Distressed real estate like foreclosures and short sales can offer investors a significant bargain to help them profit. Pre-foreclosure listings are among these properties, but are sometimes overlooked compared to definitively foreclosed homes or other distressed properties that can be sold at a discount. However, there is much opportunity in locating homes in the pre-foreclosure stage.

What Is a Pre-Foreclosure?

A pre-foreclosure is when a house “in-between” the homeowner owning it and foreclosure- the time gap between nonpayment and bank repossession.

A pre-foreclosure sale happens when a homeowner stops giving mortgage payments and the bank sends them a Notice of Default (NOD), a Notice of Sale (NOS) or a Lis Pendens. All of these mean that the bank will seize the property and soon start the foreclosure process.

Pre-foreclosure properties are often sold below market value and are excellent opportunities for anyone in the real estate investing space.

How to Find Pre-Foreclosure Homes

You can find pre-foreclosure homes in a variety of ways. Some easier methods involve directory memberships or a one-time payment, while others are free but require more work. Either way, it’s not obscenely expensive or time consuming to find pre-foreclosure leads.

1. Buy online pre-foreclosure information.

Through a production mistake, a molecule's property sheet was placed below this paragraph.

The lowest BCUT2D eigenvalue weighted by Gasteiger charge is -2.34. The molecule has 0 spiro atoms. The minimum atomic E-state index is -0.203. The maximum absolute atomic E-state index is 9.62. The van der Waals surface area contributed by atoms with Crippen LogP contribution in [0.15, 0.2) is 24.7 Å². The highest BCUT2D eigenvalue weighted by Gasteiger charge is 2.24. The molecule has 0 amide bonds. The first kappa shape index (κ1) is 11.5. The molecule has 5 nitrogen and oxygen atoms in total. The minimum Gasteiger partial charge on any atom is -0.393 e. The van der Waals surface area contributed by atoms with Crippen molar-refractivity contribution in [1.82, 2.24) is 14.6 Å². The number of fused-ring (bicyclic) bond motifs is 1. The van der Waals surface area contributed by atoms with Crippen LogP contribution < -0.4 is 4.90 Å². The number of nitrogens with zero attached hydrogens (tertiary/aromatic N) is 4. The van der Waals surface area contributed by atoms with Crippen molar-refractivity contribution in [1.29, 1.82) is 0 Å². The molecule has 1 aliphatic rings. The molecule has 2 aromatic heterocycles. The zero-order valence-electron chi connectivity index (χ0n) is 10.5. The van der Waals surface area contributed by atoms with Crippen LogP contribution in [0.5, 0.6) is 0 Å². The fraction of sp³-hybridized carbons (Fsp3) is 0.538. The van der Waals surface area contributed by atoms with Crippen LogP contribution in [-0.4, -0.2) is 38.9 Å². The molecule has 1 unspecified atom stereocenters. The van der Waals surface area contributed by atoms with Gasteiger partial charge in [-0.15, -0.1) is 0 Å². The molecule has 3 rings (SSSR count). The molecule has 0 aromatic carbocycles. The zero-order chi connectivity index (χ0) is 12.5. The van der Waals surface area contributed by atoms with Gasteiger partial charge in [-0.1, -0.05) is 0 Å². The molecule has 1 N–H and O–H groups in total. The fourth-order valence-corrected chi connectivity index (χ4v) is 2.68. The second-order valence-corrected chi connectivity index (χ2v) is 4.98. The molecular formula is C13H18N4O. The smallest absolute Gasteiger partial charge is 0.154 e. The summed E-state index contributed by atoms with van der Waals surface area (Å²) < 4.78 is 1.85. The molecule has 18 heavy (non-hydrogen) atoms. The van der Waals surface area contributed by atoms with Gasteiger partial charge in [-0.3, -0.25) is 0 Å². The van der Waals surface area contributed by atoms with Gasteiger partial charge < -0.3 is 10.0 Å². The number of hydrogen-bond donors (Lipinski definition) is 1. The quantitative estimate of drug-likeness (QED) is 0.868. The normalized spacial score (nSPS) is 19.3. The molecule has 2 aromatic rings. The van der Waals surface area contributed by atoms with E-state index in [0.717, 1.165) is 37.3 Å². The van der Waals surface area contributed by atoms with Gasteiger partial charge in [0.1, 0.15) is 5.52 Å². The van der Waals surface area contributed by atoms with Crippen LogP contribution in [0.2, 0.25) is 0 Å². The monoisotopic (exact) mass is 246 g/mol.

The easiest place to find pre-foreclosed properties is to just buy a list from a directory that does the work for you. Preforeclosure.com is a good place to start. Each service has different plan and price settings, so pick the one that works best for you.

2. Search public records in person.

Paid services look through public records for you, but you can easily do this process for free if you have some time on your hands. Visit your county recorder’s office and look for properties with a notice of default or notice of sale. These are public notices that are given to homeowners in the pre-foreclosure process. In these notices, you’ll usually get the lender’s name, amount the borrower owes, property owner’s name, relevant contact information, and the preforeclosure’s address.

3. Search the MLS.

For a marginal fee, you can find preforeclosure homes on the Multiple Listing Service, also known as the MLS, a database of properties for sale. This is the same system real estate agents use, and you can search for properties by status, whether it’s a regular sale, foreclosure, preforeclosure, short sale, and more.

4. Look on free directories like Zillow.

While they don’t update as quickly as the MLS, sites like Zillow and Redfin offer substantial information about distressed properties for free.

5. Network with real estate professionals.

People in the process of foreclosure are often in contact with real estate pros to find a solution for their home. Therefore, getting to know other people in the field can connect you with more of these properties.

Wholesalers, brokers, real estate agents, real estate attorneys, investors, and mortgage brokers can know people navigating foreclosure. If you’re a cash buyer, they’ll want to know you better for sure. You may even hear about these properties before they officially become pre-foreclosures!

6. Check the local paper for “lis pendens.”